Enterin Inc., a privately held, Philadelphia-based, clinical-stage biopharmaceutical company pioneering novel treatments for neurodegenerative and metabolic diseases, announces the conclusion of a randomized, placebo-controlled, double-blind Phase 2b (KARMET) study involving 150 patients with Parkinson’s Disease (PD).
Enterin’s lead compound, ENT-01 targets alpha-synuclein, or αS, a protein known to play a key role in the pathophysiology of PD. αS accumulates in nerve cells of the gut (enteric nerves), preventing the nerve cells from functioning properly. Orally administered ENT-01 displaces αS aggregates from nerve cell membranes as well as preventing their formation. As a result, enteric nerve cell function is restored, as is communication between gut and brain.
The Phase 2b study was a randomized, placebo-controlled, double-blind study involving 150 patients with PD and constipation. Following a two-week baseline period, patients were stratified to start at high dose or low dose depending on baseline constipation severity and randomized to receive ENT-01 or placebo. Dosing was escalated every 2-3 days and “fixed” for the remainder of the 25-day treatment period. All patients were then placed on placebo for 2 weeks, followed by a 4-week wash-out.
There were no safety or tolerability concerns (n=150). There were no deaths or drug-related serious adverse events. Adverse events were largely confined to the GI tract and self-limiting. They included nausea and diarrhea.
Efficacy analyses were performed on all patients who had received at least 7 days of medication (n=136). The primary endpoint, defined as the change in complete spontaneous bowel movement (CSBM) from baseline to the end of the 3-week treatment period was significantly better in the treatment group compared to placebo (p=0.0001). The improvement persisted 2-weeks (p=0.02) and 6-weeks (p=0.05) after discontinuation of study medication. Secondary bowel endpoints were also significantly better in the treatment group compared to placebo. These included spontaneous bowel movement (SBM; p=0.001), stool consistency (p=0.0001), ease of passage (p=0.004) and laxative use (p=0.03). Exploratory endpoints included psychosis (Scale of Positive Symptoms in PD, SAPS-PD) and dementia (Mini Mental State Examination, MMSE). 13 patients had psychotic symptoms at baseline (SAPS-PD score ≥4). In the ENT-01 group (n=6), SAPS-PD score improved by 73% by the end of the 3-week treatment period and by 82% 6-weeks after treatment discontinuation. Placebo patients (n=7) showed no improvement during treatment and worsened following treatment discontinuation. Twenty-four patients had dementia at baseline (MMSE≤26). In the ENT-01 group, MMSE score improved by 2 points during the 3-week treatment period, and by 3.5 points 6 weeks beyond the treatment period. Placebo patients improved during treatment but worsened following treatment discontinuation.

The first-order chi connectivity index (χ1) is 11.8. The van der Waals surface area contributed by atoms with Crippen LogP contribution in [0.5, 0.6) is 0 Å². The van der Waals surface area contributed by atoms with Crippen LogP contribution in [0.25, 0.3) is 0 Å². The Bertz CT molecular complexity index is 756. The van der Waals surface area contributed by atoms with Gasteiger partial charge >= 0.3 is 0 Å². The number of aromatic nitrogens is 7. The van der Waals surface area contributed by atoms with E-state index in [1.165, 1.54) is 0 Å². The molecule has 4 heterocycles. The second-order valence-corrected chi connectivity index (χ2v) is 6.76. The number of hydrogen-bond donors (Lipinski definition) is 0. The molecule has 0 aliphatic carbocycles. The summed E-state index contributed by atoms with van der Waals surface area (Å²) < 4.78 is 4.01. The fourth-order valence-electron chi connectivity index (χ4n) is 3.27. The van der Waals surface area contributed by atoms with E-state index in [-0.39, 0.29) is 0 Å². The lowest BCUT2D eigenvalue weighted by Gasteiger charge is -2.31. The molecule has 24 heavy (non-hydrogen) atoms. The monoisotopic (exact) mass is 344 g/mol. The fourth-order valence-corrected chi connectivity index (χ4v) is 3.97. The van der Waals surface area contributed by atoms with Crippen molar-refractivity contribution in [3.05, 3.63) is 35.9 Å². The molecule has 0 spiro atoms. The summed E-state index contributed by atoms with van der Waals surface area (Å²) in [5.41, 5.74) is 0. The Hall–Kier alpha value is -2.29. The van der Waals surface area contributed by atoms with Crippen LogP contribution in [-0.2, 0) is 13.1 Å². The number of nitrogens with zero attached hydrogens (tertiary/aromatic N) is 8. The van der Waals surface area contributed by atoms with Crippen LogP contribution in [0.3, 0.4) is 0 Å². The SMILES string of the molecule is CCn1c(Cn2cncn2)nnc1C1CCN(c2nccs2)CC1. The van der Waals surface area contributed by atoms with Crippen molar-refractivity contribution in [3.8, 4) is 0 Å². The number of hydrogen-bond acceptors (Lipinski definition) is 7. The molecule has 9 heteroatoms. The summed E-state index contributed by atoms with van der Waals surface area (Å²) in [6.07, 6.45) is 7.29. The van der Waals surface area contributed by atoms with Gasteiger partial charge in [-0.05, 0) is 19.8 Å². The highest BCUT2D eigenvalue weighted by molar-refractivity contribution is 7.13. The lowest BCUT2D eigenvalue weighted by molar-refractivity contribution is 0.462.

In summary, both primary and secondary bowel endpoints were met, demonstrating that even a short course of ENT-01 can restore the function of enteric nerve cells. Results from small numbers of patients suggest that ENT-01 might also improve psychosis and dementia. According to Denise Barbut, MD, FRCP, Enterin’s Co-Founder, President and CMO, “The continued improvement of bowel and neurologic symptoms for weeks beyond the brief treatment period suggests a possible disease-modifying effect.”
Michael Zasloff, MD, Ph.D., Enterin’s Co-Founder and CSO, added, “Aging itself compounds the ongoing damage caused by the accumulation of alpha-synuclein. Our preclinical studies suggest that the persistence of benefit observed with ENT-01 are a consequence of the reversal of certain aspects of the aging process.”
The KARMET study was designed to replicate earlier findings of a preceding open-label RASMET study in a placebo-controlled trial. The RASMET study had established safety, tolerability and reversal of constipation following orally administered ENT-01, and signaled improvement in neurologic endpoints including memory, mood, sleep, REM-behavior disorder, psychosis, and circadian rhythm, with persistence of benefit for several weeks beyond the brief treatment period (https://doi.org/10.1016/j.prdoa.2019.06.001).
Top-line results will be presented on a conference call by Denise Barbut, MD, FRCP, Co-Founder, President and CMO of Enterin. Stuart Isaacson, MD, and Patrik Brundin, MD, Ph.D., will share their perspectives. Please join the call on Jan. 27 at 2:30 pm EST. A link to the invitation can be found on the Enterin website along with a replay of the event.